GE, GE Capital Ratings Outlook Cut to Negative by S&P (Update4)
By Rachel Layne
December 17, 2008
Dec. 18 (Bloomberg) -- General Electric Co., the biggest issuer of U.S. corporate bonds, has a one-in-three chance of losing its AAA credit rating in the next two years as earnings deteriorate, Standard & Poor's said.
S&P cut the outlook on the company and that of its GE Capital finance arm to negative from stable. While the AAA ratings were left intact, S&P said in a statement today that it was concerned about cash flow and funding for the finance unit as global conditions worsen. GE Capital's stand-alone rating, without parent support, would be A+, four levels below, it said.
GE Chief Executive Officer Jeffrey Immelt said Dec. 16 that the company's industrial businesses, which include NBC-Universal, will rise no more than 5 percent next year. That's less than a range of 10 percent to 15 percent given in September. Profit at GE Capital will decline to $5 billion in 2009 from about $9 billion excluding restructuring expenses, he repeated.
"The priority concern from our perspective are the earnings prospects of" GE Capital Corp., S&P analyst Scott Sprinzen, who follows the finance arm, said in an interview. "And we know that they operate in a cyclical business, and that we're in the midst of a cyclical decline. To some extent, that's factored into the ratings. It seems that this is unfolding as an extraordinarily severe downturn."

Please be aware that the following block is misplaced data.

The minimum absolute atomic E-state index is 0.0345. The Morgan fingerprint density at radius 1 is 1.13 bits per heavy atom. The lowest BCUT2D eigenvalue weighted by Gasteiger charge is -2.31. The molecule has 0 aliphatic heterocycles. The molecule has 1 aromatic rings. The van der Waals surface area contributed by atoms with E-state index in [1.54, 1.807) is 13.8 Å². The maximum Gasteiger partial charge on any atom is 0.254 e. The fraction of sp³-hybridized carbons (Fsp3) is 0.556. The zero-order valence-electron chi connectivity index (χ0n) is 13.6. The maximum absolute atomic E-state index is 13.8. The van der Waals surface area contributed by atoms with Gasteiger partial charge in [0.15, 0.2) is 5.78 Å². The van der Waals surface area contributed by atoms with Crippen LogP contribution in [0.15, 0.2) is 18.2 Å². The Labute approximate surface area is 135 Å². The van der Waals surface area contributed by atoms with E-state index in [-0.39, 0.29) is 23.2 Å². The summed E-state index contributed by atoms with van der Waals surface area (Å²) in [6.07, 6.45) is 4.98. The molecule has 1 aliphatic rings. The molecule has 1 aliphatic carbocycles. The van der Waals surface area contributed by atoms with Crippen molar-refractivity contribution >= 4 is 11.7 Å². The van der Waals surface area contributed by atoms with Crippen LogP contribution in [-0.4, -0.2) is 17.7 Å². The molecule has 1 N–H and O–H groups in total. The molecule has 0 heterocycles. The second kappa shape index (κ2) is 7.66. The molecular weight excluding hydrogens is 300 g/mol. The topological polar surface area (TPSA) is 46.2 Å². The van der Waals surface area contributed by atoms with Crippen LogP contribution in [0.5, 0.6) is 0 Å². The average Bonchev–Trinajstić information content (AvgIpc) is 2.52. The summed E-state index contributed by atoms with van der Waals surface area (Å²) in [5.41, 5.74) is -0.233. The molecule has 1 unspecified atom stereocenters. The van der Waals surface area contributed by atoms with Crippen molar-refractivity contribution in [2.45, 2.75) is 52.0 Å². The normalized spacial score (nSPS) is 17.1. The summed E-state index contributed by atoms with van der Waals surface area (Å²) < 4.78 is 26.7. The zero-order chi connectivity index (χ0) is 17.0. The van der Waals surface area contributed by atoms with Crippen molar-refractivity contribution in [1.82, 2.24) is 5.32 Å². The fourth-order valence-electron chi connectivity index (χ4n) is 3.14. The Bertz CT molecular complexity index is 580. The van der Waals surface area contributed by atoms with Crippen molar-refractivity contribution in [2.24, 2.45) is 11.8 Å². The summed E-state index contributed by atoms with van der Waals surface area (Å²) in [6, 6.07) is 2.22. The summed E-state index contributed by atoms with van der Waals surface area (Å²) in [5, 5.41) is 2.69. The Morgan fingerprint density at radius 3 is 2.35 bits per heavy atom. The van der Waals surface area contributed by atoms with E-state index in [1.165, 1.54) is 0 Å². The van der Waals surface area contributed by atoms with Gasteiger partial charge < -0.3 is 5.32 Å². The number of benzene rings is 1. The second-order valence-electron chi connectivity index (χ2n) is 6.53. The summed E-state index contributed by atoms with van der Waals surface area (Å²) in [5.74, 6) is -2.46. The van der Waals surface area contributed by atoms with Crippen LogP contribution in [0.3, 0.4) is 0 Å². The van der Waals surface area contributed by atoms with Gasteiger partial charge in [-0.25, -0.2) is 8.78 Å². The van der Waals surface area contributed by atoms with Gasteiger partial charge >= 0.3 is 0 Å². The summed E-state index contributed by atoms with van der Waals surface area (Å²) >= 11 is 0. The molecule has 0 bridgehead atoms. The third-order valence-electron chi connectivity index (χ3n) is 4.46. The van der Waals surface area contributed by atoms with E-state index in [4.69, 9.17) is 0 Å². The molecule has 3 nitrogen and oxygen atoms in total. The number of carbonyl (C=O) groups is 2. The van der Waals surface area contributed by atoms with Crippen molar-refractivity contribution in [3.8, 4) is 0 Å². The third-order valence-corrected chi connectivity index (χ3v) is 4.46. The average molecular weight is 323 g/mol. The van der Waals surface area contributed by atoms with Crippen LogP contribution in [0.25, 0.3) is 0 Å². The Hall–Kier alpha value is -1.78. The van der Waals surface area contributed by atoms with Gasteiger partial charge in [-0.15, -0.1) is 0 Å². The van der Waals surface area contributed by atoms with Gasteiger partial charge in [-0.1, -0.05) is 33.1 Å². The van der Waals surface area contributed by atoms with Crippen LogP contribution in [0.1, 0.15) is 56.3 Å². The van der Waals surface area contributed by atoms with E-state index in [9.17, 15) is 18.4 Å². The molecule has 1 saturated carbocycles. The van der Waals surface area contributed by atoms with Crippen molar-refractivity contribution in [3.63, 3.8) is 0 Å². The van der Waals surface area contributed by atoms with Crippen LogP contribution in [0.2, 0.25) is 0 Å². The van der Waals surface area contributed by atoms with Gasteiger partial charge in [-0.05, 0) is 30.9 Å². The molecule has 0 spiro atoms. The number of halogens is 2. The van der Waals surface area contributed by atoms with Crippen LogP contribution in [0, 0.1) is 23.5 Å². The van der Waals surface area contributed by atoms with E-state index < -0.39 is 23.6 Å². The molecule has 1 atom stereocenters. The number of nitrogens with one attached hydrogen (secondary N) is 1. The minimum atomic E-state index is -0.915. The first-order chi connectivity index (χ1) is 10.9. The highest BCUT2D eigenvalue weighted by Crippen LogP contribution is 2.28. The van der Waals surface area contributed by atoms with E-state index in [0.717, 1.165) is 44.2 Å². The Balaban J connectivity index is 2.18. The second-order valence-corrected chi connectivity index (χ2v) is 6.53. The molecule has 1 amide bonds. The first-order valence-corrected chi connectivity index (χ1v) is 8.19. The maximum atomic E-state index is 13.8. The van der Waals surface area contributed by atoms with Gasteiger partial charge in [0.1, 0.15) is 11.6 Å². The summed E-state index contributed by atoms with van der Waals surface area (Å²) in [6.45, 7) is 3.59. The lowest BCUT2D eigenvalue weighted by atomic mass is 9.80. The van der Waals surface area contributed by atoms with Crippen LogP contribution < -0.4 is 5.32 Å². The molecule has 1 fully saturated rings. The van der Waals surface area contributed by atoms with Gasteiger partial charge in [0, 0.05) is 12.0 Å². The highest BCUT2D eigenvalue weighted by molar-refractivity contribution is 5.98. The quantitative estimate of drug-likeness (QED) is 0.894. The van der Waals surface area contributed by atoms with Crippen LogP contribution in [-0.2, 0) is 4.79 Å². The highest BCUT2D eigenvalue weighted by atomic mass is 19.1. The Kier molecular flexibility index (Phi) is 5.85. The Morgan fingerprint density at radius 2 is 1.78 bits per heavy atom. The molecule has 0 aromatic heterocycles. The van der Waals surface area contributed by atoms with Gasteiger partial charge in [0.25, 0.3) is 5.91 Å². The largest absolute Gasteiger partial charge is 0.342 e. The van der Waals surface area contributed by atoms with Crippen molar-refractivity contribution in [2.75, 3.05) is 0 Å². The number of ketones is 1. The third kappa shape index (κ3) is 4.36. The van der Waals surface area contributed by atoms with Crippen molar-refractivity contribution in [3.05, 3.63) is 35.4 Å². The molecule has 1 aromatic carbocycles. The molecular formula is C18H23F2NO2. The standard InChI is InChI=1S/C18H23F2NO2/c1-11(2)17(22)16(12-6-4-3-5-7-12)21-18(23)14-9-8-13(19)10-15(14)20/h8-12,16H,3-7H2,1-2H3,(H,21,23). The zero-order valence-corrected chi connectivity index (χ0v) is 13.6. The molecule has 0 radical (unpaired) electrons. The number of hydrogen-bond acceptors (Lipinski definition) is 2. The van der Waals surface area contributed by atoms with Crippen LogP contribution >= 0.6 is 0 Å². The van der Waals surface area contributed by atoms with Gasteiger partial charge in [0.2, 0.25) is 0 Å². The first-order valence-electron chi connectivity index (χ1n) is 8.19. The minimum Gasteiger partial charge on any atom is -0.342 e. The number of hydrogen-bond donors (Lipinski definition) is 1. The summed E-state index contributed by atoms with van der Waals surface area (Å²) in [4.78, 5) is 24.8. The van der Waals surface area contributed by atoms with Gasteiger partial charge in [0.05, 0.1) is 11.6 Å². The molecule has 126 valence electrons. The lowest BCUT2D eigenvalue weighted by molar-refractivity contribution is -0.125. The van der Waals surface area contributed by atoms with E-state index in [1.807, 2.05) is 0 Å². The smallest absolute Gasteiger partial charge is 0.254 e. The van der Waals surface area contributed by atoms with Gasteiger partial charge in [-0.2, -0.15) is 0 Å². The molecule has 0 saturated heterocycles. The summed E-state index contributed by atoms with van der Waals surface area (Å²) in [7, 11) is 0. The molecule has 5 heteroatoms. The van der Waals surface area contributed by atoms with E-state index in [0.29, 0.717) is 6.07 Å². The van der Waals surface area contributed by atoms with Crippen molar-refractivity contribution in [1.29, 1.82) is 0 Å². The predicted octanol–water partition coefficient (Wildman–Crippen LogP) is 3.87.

GE Capital would have to fall "well short" of the $5 billion in net income forecast for next year for S&P to reconsider the rating, Sprinzen said in the interview.
GE declined $1.43, or 8.2 percent, to $15.96 at 4:15 p.m. in New York Stock Exchange composite trading. Credit-default swaps on GE Capital rose 20 basis points to 415 basis points after reaching a one-month low of 395 earlier today, according to broker Phoenix Partners Group.
"The institutional investors that really make the market for GE's debt, they already know the level of risk, regardless of what you call it, AAA or AA+," said Guy Lebas, chief economist at Janney Montgomery Scott LLC in Philadelphia. "They're trading with yields that are not reflective of a AAA credit rating. That's largely because the company has exposure to the financial world."
S&P also lowered its outlook on AAA-rated Toyota Motor Corp. on Dec. 17 and Pfizer Inc. in May 2007 on, according to data compiled by Bloomberg. S&P's outlook on GE is reflective of the broader economic environment, Robert Schultz, the S&P analyst who covers General Electric as a whole, in an interview.
"In the kind of world we're looking at for 2009 and 2010, even the very strong companies aren't immune from challenges," Schultz said.
GE's 5.875 percent bonds due in 2038, its most actively traded securities, rose .105 cents to 96.424 cents on the dollar at 3:40 p.m. in New York, according to Trace, the bond price- reporting system of the Financial Industry Regulatory Authority.
GE Capital's "earnings deterioration in 2009 and 2010 could be greater than we previously assumed," S&P said in today's statement. "The outlook revision reflects the continuing risks posed by GECC's reliance on confidence-sensitive wholesale funding, despite the benefits of temporary U.S. government support programs and of management's ongoing efforts."